The Reserve Bank Of Australia has gone to the drawing board again, increasing the official cash rate to 0.85 per cent. This represents a substantial increase of half a percentage point and clocks a hike for a second consecutive month.
This has exceeded the predictions that economists had made and sits as the most significant single rise in cash rate that Australia has witnessed in the past 22 years. On the contrary, economists had earlier predicted an increase of 0.25 to 0.40 per cent.
The consecutive rate rises are set to add about $200 per month for a $500,000 loan when compared to the situation two months back.
Westpac was the first of the prominent banks to follow suit by announcing a 0.50% increase in home loan variable interest rates from June 21st. This will stand for both new and existing customers.
RBA governor, Philip Lowe, said in a statement, "Inflation in Australia has increased significantly. While inflation is lower than in most other advanced economies, it is higher than earlier expected. Global factors, including COVID-related disruptions to supply chains and the war in Ukraine, account for much of this increase in inflation. But domestic factors are playing a role too, with capacity constraints in some sectors and the tight labour market contributing to the upward pressure on prices. The floods earlier this year have also affected some prices."
The move by the government marks a u-turn on the monetary support introduced during the pandemic. As of now, the government's priority seems to sway towards normalising existing economic conditions.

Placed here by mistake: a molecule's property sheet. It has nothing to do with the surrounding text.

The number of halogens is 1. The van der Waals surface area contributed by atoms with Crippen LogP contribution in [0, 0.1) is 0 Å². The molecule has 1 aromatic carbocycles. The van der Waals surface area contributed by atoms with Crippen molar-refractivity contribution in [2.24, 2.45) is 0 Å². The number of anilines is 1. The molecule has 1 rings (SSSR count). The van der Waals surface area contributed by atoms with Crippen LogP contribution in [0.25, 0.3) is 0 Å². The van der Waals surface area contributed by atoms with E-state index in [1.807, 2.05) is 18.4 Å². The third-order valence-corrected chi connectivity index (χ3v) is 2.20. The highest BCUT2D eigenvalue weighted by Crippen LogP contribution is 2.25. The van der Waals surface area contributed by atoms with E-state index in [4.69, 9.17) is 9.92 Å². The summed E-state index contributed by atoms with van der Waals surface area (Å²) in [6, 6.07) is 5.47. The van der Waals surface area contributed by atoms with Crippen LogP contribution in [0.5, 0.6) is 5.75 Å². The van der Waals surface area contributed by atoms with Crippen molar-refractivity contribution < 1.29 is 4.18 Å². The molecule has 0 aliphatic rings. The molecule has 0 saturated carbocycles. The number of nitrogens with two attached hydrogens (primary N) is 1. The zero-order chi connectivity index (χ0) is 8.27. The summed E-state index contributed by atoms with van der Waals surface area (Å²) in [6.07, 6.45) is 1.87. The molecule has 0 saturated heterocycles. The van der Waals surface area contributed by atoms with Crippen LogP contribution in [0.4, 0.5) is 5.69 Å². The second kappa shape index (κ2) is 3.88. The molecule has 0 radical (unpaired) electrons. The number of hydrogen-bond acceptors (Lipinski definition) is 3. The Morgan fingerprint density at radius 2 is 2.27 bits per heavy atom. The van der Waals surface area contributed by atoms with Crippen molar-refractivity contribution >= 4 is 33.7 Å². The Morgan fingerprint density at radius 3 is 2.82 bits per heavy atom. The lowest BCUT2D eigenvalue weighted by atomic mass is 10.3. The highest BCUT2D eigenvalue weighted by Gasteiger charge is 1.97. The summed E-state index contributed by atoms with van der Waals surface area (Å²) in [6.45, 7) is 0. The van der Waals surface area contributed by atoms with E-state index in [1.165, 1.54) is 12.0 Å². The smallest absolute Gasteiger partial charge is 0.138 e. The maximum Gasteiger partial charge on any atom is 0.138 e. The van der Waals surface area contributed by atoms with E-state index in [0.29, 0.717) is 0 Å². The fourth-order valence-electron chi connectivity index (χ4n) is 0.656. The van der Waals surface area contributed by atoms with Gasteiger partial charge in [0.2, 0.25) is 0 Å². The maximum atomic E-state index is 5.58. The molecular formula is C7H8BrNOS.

The housing market has been on a roller coaster ride in the aftermath of the pandemic, and this move will only help cool it down. The combination of low-interest rates and government stimulus had supercharged the market, and this was one of the primary concerns for the RBA. Although the housing prices have recently decreased in a few Australian markets, they are still 25 per cent higher than the pre-pandemic levels.
Inflation is a crucial concern for the RBA, and it will be closely monitoring the data in the months to come. If inflation does not taper down, we could see more rate hikes in the future. As of the March quarter, inflation stood at 5.1 per cent, and it is expected to reach 6 per cent by the end of the year. In contrast, Q4 of last year saw inflation at a manageable level of 3.5 per cent.
But not all is lost as the Australian economy has proved to be resilient, expanding by 0.8 per cent in the quarter of March with a total of 3.3 per cent to date this year. The unemployment rate is also hovering around 3.9 per cent. This is the lowest it has been for almost 50 years.
What does this mean for you?
If you have a variable home loan, your repayments are set to increase. You should contact your bank to see how much your repayments will increase by. If you are shopping for a home loan, you will have to factor in the higher interest rates.
You are protected from the rate hike if you have a fixed-rate loan, but your rates will be reset when your loan term expires. Therefore, you may want to consider fixing your loan for a longer period to protect yourself from future rate hikes.
You may also want to consider switching to a fixed-rate loan if you have a variable-rate loan. This will protect you from future interest rate hikes, but it will also mean that you will not benefit from any future interest rate cuts. You should also review your budget to see if you can afford the higher repayments. If not, you may want to consider downsizing or refinancing your loan.
Graeme John, Head of Growth at Joust opines, "The RBA’s decision was widely expected, but the announcement's timing is interesting. The RBA clearly wants to see inflation return to its 2-3 per cent target range, and this move will help them do that. But the magnitude of the rate hike may also indicate that more interest rate rises are on the horizon if inflation doesn’t start to cool down."
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